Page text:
Postnatal enlargement of the mammalian intestine comprises cylindrical and luminal growth, associated with crypt fission and crypt/villus hyperplasia, respectively, which subsequently predominate before and after weaning. The bipartite adhesion G protein-coupled receptor CD97 shows an expression gradient along the crypt-villus axis in the normal human intestine. We here report that transgenic mice overexpressing CD97 in intestinal epithelial cells develop an upper megaintestine. Intestinal enlargement involves an increase in length and diameter but does not affect microscopic morphology, as typical for cylindrical growth. The megaintestine is acquired after birth and before weaning, independent of the genotype of the mother, excluding altered availability of milk constituents as driving factor. CD97 overexpression does not regulate intestinal growth factors, stem cell markers, and Wnt signaling, which contribute to epithelial differentiation and renewal, nor does it affect suckling-to-weaning transition. Consistent with augmented cylindrical growth, suckling but not adult transgenic mice show enlarged crypts and thus more crypt fissions caused by a transient increase of the crypt transit-amplifying zone. Intestinal enlargement by CD97 requires its seven-span transmembrane/cytoplasmic C-terminal fragment but not the N-terminal fragment binding partner CD55. In summary, ectopic expression of CD97 in intestinal epithelial cells provides a unique model for intestinal cylindrical growth occurring in breast-fed infants.
Adhesion G protein-coupled receptors (aGPCRs) are two-subunit molecules, consisting of an adhesive extracellular ? subunit that couples noncovalently to a seven-transmembrane ? subunit. The cooperation between the two subunits and the effect of endogenous ligands on the functioning of aGPCRs is poorly understood. In this study, we investigated the interaction between the pan-leukocyte aGPCR CD97 and its ligand CD55. We found that leukocytes from CD55-deficient mice express significantly increased levels of cell surface CD97 that normalized after transfer into wild-type mice because of contact with CD55 on both leukocytes and stromal cells. Downregulation of both CD97 subunits occurred within minutes after first contact with CD55 in vivo, which correlated with an increase in plasma levels of soluble CD97. In vitro, downregulation of CD97 on CD55-deficient leukocytes cocultured with wild-type blood cells was strictly dependent on shear stress. In vivo, CD55-mediated downregulation of CD97 required an intact circulation and was not observed on cells that lack contact with the blood stream, such as microglia. Notably, de novo ligation of CD97 did not activate signaling molecules constitutively engaged by CD97 in cancer cells, such as ERK and protein kinase B/Akt. We conclude that CD55 downregulates CD97 surface expression on circulating leukocytes by a process that requires physical forces, but based on current evidence does not induce receptor signaling. This regulation can restrict CD97-CD55-mediated cell adhesion to tissue sites.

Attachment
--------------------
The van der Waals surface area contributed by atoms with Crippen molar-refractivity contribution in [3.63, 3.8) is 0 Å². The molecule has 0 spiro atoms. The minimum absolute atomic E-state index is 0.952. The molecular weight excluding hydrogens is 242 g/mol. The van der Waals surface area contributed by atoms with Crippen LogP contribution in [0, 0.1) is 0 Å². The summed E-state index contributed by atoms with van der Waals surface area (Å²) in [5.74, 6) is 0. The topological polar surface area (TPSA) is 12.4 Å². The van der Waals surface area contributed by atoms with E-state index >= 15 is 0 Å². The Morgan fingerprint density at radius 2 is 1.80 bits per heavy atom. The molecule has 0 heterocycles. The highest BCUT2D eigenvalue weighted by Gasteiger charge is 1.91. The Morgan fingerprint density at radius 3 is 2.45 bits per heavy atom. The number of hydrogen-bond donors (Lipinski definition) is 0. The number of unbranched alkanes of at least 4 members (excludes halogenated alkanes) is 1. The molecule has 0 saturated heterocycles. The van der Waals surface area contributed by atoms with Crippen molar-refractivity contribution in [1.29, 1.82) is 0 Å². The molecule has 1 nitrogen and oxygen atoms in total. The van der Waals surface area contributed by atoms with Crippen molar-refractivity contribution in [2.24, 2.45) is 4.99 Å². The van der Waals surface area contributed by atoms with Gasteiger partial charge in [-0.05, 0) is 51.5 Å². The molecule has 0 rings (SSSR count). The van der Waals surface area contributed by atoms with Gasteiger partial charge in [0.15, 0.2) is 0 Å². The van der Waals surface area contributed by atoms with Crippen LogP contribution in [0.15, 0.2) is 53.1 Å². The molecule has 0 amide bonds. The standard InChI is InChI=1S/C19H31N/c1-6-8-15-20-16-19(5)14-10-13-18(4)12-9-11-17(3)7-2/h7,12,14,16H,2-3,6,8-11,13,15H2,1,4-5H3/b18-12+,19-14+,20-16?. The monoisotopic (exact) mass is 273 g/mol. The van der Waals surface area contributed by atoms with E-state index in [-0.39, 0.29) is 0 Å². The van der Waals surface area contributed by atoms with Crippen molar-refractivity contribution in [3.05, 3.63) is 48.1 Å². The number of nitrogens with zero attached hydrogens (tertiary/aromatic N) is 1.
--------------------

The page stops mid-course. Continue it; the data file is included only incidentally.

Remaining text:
Changes in the expression and activation status of Ras proteins are thought to contribute to the pathological phenotype of stromal fibroblast-like synoviocytes (FLS) in rheumatoid arthritis, a prototypical immune-mediated inflammatory disease. Broad inhibition of Ras and related proteins has shown protective effects in animal models of arthritis, but each of the Ras family homologues (ie, H-, K-, and N-Ras) makes distinct contributions to cellular activation. We examined the expression of each Ras protein in synovial tissue and FLS obtained from patients with rheumatoid arthritis and other forms of inflammatory arthritis. Each Ras protein was expressed in synovial tissue and cultured FLS. Each homolog was also activated following FLS stimulation with tumor necrosis factor-? or interleukin (IL)-1?. Constitutively active mutants of each Ras protein enhanced IL-1?-induced FLS matrix metalloproteinase-3 production, while only active H-Ras enhanced IL-8 production. Gene silencing demonstrated that each Ras protein contributed to IL-1?-dependent IL-6 production, while H-Ras and N-Ras supported IL-1?-dependent matrix metalloproteinase-3 and IL-8 production, respectively. The overlap in contributions of Ras homologues to FLS activation suggests that broad targeting of Ras GTPases in vivo suppresses global inflammation and joint destruction in arthritis. Consistent with this, simultaneous silencing of H-Ras, K-Ras, and N-Ras expression significantly reduces inflammation and joint destruction in murine collagen-induced arthritis, while specific targeting of N-Ras alone is less effective in providing clinical benefits.
CD55 (decay-accelerating factor) is a complement-regulatory protein highly expressed on fibroblast-like synoviocytes (FLS). CD55 is also a ligand for CD97, an adhesion-type G protein-coupled receptor abundantly present on leukocytes. Little is known regarding the regulation of CD55 expression in FLS.
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